I thank you for your help on the phone last week. I appreciate your advice. Although I have been working with a number of riders in many places, I have been having particular success lately with helping two riders keep a herd together and place stock. They have been facing the common problem of having to move off their allotment pastures very quickly because the cattle ate off the riparian areas and left huge expanses of feed unused on the uplands, but the Forest Service makes them move to another grazing unit because they had not been able to control the stock and keep them from impacting the creeks too much. Now they can. After one and a half months of training in low stress handling and work with the stock, they are keeping two herds together (about 700 pairs per herd) on separate sides of a big canyon (15,000 acres and no fences except around the whole thing and one drift fence on one side) and controlling the results of grazing because they now have good control over the herd. The riders know at all times where all the stock are, they report much less sickness (pneumonia, pink eye etc.), and they have gained 17 more days on just two of the 4 pastures because of low stress handling compared to what the Forest Service was going to schedule for moves. They will easily gain another 15 additional days by seasons end. This is worth about $38,000 to the association because most of them would have to feed hay to the over 1,300 pair when they come off the allotment. It will only cost the association an additional $7500 to get this $38,000 benefit due to added grazing fees for the additional time and rider salaries. The range and the stock also improve for the future.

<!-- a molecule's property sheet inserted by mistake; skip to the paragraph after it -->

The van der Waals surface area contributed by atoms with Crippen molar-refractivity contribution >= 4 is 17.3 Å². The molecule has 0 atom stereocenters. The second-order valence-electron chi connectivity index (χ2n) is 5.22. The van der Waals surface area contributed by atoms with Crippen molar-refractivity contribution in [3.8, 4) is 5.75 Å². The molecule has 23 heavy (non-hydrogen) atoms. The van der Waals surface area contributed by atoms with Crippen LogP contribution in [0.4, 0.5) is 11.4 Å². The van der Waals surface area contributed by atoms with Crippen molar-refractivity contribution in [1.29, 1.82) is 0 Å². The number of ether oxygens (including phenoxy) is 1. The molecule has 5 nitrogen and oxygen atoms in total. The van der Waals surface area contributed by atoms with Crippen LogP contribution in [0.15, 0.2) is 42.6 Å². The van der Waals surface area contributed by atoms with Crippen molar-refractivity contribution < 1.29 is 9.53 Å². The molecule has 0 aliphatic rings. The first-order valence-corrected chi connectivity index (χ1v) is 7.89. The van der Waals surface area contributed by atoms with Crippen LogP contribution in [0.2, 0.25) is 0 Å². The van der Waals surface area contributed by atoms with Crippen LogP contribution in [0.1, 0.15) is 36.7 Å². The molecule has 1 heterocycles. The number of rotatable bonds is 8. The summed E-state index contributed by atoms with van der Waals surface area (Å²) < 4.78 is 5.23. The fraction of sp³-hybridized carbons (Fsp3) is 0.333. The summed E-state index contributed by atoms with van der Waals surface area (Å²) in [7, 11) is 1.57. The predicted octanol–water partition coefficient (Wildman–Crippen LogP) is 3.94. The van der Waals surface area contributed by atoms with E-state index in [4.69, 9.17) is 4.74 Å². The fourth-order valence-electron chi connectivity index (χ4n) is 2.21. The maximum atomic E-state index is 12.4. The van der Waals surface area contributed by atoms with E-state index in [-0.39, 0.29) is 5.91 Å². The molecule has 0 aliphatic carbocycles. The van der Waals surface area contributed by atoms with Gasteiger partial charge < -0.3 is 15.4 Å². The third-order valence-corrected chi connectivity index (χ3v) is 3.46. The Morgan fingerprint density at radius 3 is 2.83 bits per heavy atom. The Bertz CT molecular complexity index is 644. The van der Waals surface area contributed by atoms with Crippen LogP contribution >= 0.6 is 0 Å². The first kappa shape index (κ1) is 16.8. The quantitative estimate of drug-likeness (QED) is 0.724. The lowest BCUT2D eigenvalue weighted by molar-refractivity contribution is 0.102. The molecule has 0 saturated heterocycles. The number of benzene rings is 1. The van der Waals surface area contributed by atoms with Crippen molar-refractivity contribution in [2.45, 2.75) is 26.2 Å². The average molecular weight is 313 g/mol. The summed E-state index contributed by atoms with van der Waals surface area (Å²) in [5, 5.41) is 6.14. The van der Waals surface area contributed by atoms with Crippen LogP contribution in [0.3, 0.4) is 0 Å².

The main riders on this allotment are two 55 year old gals (women) who can’t rope with only a couple of pokey horses apiece to ride. They learned this by watching your video, read all your literature, got some help from me and just did it. They have a great attitude, learn fast and do just a few things right. Now they are teaching other association members how to do it. I helped them place a few herds a few times and now they have taken bunches of 600-700 pairs, set them 1/2 mile up the slope away from the creek, show them the water uphill, and they stay there all day and into the next. They don’t all stay right there sometimes, but the ones that drift don’t go very far. They are constantly improving at dealing with the small percentage that wonder too far and reducing these numbers daily. I wish all riders had the attitude these gals do, the success with this would be tremendous.